Properties of Water Lesson Plan by fzs18703

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									                            Properties of Water Lesson Plan
Learning Objective: The purpose of this activity is to let the students experiment with water so
that they may understand the concepts of

        •    Polarity
        •    Hydrogen Bonding
        •    Surface tension
        •    Scientific method

Idaho State Science Standards Met: Kindergarten (Goals 1.2, 1.3, 1.6, 1.7, 1.8, 2.1), Grade 1
(Goals 1.2, 1.3, 1.6, 1.7, 1.8, 2.1), Grade 2 (Goals 1.2, 1.3, 1.6, 1.7, 1.8, 2.1) Grade 3 (Goals 1.2,
1.3, 1.6, 1.7, 1.8, 2.1), Grade 4 (Goals 1.2, 1.3, 1.6, 1.7, 1.8, 2.1), Grade 5 (Goals 1.2, 1.3, 1.6,
1.8, 2.1) Grade 6 (Goals 1.2, 1.3, 1.6, 1.8, 2.1), Grade 7 (Goals 1.2, 1.3, 1.6, 1.8, 2.1), Grades 8-
9 (Goals 1.2, 1.3, 1.6, 1.8), Grade 10 (1.2, 1.3, 1.6)

Materials: A penny, an eyedropper or pipette, a cup of water, and paper towels for each team of
students.

Background: Sometimes we call water H2O.
That’s because water molecules each have two
hydrogen atoms and one oxygen atom. While water
molecules are neutral as a whole, one end of the
water molecule tends to have a positive charge
while the other has a negative charge (polarity).
Each end of a water molecule is attracted to the
opposite charged end of another water molecule.
This is called “hydrogen bonding.”




Activity:

    •       How many drops of water can you fit on a penny? Make a prediction.
    •       Clean the penny using a paper towel. Don’t use soap!
    •       Place the penny heads-up on a flat surface.
    •       Fill the eyedropper and drop one drop of water on the penny at a time.
    •       After dropping five drops of water, take a look at your penny from the side view. What is
            happening?
    •       Continue to place drops of water on the penny. How many drops of water did your penny
            hold? What did the water on your penny look like? Were you surprised?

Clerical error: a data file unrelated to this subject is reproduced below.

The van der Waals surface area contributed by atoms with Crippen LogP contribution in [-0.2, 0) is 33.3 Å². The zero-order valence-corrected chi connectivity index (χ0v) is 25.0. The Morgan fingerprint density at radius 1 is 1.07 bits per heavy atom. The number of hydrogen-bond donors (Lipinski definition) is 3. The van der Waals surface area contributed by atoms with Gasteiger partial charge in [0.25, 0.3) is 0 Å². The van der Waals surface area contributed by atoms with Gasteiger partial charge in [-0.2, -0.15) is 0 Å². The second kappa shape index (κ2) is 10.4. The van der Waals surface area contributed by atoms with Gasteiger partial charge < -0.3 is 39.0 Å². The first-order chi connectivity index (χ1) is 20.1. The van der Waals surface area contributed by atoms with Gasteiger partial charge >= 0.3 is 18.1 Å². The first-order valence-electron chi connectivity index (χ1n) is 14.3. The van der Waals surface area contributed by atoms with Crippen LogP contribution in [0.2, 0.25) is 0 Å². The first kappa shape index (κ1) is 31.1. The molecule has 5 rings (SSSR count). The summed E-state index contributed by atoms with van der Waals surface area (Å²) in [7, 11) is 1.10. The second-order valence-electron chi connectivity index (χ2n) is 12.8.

•       Repeat the experiment and see if you can fit more drops of water on the penny.
    •

Follow up: After the activity, hold a discussion about the shape of the water on the penny and
why the so many water drops fit on the head of the penny. Introduce the term “surface tension.”

When you put water drops on a penny, the drops pile up into a dome because of surface tension.
Surface tension is produced by the force of attraction between water molecules. Within the liquid,
each water molecule is attracted to its neighboring molecules, making them “stick” together. The
water molecules at the top, however, “stick” only to the water molecules next to and below them.
That’s because there are none above them. This unbalanced attractive force causes the water to
act as if it had a thin “skin” on the surface. As you add more drops, the force of gravity becomes
stronger than the force of attraction among the water molecules at the surface. This causes the
water to spill over the edge of the coin.

Extension: Students will conduct a simple test to determine how many drops of each of three
liquids can be placed on a penny before spilling over. The three liquids are water, rubbing
alcohol, and vegetable oil. Students will make a hypotheses based on the previous experiment.
Conduct the experiment using water, rubbing alcohol and vegetable oil and ask students to report
their findings.

Note: Oils have few, if any, hydrogen bonds amongst their large, organic molecules. When oil is
dropped onto a flat, nonporous surface, it quickly spreads and forms a thin layer coating
considerably more surface area than would a drop of water. Rubbing alcohol, on the other hand,
is a mixture consisting of 70 percent isopropyl alcohol and 30 percent water. It does contain
some hydrogen bonds within its structure, but not nearly as many as occur in pure water.
Rubbing alcohol will form a bead when dropped onto a flat, nonporous surface, but the bead will
be slightly flatter and larger in diameter than a corresponding bead of pure water.

								
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